"Fourth Ward City Councilor Ken Camera was among those who spoke from city hall’s steps. He said Seneca Lake could face destruction if the protests fail.
The crowd, still waving signs, stretched from the sidewalk out to the middle of Castle Street. Occasional passersby asked why they were there, and some drivers honked as they went past.
“Without the lake, Geneva and the surrounding areas and towns will lose what makes them unique,” Camera told the crowd. “For us, the lake is not a business. It is a part of our home that we need to fight for. ... We’re going to be on the barricades until we win.”
Couchon called the protests a people’s movement.
“There was nothing to do but go home or fight, and we fight,” he said of activists’ reaction to Crestwood’s plans. “We fight for our right to determine what’s best for our people, as we do not accept that corporations are people or that corporations have the right to determine what’s best for our communities.”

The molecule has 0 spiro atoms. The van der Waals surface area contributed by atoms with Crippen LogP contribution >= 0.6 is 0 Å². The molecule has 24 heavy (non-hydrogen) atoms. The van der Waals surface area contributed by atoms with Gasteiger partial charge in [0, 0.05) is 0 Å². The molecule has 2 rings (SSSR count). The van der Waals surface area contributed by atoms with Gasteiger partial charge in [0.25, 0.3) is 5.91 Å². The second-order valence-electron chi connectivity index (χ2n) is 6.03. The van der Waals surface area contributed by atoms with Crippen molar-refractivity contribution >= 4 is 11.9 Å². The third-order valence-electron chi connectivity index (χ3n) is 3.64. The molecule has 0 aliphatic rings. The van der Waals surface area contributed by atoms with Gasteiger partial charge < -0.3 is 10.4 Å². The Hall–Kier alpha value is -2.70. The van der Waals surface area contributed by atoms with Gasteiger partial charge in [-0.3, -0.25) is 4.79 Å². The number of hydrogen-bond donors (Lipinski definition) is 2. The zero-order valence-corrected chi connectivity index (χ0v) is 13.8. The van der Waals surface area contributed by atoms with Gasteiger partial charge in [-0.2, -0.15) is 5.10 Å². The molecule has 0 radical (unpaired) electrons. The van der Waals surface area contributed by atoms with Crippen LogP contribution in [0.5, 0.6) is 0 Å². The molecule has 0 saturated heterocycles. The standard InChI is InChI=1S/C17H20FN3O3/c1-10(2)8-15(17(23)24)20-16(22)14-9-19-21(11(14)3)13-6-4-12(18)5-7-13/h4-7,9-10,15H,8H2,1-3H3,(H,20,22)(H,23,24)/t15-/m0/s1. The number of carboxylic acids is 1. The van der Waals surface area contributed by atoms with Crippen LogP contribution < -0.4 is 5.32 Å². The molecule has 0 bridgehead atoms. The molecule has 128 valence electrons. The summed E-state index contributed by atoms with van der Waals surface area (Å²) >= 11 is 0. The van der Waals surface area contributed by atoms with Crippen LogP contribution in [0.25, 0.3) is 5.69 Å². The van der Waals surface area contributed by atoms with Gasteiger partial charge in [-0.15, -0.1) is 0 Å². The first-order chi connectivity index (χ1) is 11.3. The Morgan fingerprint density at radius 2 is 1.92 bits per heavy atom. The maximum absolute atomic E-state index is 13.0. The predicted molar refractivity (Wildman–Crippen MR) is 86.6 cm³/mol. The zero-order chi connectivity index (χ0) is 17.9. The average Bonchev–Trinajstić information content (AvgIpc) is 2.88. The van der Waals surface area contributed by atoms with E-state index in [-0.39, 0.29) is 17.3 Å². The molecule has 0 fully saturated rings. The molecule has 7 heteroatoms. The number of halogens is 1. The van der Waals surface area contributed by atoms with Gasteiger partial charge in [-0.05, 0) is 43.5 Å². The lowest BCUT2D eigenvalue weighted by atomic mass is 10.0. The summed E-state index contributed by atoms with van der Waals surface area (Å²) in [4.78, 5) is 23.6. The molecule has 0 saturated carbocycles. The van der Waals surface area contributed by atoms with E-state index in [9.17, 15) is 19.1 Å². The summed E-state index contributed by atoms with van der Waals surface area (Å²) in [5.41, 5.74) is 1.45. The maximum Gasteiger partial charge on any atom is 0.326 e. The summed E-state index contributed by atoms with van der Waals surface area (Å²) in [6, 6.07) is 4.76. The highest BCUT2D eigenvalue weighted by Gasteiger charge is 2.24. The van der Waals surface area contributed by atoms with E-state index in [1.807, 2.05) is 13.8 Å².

Howie Hawkins, a longtime activist and the 2014 Green Party candidate for governor, was a late addition to the roster of speakers. He pledged to join the protesters, and he linked their efforts to earlier protests against nuclear power and to the larger energy debate. The Crestwood protests, he said, are part of the nation’s decision to either continue embracing 19th century energy sources that pollute or to turn toward green power.
“We’re not just fighting for ourselves,” Hawkins said. “We’re fighting for our whole future, our whole state, our whole nation, our whole world.”"